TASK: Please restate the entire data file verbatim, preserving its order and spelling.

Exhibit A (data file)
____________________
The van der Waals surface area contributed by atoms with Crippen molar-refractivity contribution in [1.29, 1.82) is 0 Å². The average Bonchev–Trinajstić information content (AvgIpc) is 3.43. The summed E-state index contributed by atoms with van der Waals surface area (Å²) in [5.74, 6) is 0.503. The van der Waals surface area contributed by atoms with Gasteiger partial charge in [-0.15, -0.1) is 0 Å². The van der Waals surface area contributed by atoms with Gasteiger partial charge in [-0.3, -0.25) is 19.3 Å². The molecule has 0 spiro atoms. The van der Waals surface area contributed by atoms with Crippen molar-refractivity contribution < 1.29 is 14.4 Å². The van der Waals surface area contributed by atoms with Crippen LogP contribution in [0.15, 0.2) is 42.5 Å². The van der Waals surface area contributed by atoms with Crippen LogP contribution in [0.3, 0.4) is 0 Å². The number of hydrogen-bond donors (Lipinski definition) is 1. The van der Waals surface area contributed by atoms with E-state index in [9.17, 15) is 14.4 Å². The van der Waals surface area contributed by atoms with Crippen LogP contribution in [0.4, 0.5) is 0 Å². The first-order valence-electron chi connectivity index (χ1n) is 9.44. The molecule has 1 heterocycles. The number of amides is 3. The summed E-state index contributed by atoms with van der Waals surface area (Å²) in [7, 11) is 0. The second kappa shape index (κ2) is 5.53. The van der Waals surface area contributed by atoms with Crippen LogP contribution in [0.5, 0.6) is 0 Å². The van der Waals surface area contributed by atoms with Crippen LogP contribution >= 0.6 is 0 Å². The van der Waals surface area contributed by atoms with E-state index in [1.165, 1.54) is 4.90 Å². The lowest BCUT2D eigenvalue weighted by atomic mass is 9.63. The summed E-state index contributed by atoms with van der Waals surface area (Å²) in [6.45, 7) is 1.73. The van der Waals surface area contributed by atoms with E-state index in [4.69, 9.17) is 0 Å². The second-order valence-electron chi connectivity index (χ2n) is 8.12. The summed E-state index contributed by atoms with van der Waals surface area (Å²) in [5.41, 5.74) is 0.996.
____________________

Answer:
The van der Waals surface area contributed by atoms with Crippen molar-refractivity contribution in [1.29, 1.82) is 0 Å². The average Bonchev–Trinajstić information content (AvgIpc) is 3.43. The summed E-state index contributed by atoms with van der Waals surface area (Å²) in [5.74, 6) is 0.503. The van der Waals surface area contributed by atoms with Gasteiger partial charge in [-0.15, -0.1) is 0 Å². The van der Waals surface area contributed by atoms with Gasteiger partial charge in [-0.3, -0.25) is 19.3 Å². The molecule has 0 spiro atoms. The van der Waals surface area contributed by atoms with Crippen molar-refractivity contribution < 1.29 is 14.4 Å². The van der Waals surface area contributed by atoms with Crippen LogP contribution in [0.15, 0.2) is 42.5 Å². The van der Waals surface area contributed by atoms with Crippen LogP contribution in [0.3, 0.4) is 0 Å². The number of hydrogen-bond donors (Lipinski definition) is 1. The van der Waals surface area contributed by atoms with E-state index in [9.17, 15) is 14.4 Å². The van der Waals surface area contributed by atoms with Crippen LogP contribution in [0.4, 0.5) is 0 Å². The first-order valence-electron chi connectivity index (χ1n) is 9.44. The molecule has 1 heterocycles. The number of amides is 3. The summed E-state index contributed by atoms with van der Waals surface area (Å²) in [7, 11) is 0. The second kappa shape index (κ2) is 5.53. The van der Waals surface area contributed by atoms with Crippen LogP contribution in [0.5, 0.6) is 0 Å². The van der Waals surface area contributed by atoms with Crippen LogP contribution >= 0.6 is 0 Å². The van der Waals surface area contributed by atoms with E-state index in [1.165, 1.54) is 4.90 Å². The lowest BCUT2D eigenvalue weighted by atomic mass is 9.63. The summed E-state index contributed by atoms with van der Waals surface area (Å²) in [6.45, 7) is 1.73. The van der Waals surface area contributed by atoms with E-state index in [4.69, 9.17) is 0 Å². The second-order valence-electron chi connectivity index (χ2n) is 8.12. The summed E-state index contributed by atoms with van der Waals surface area (Å²) in [5.41, 5.74) is 0.996.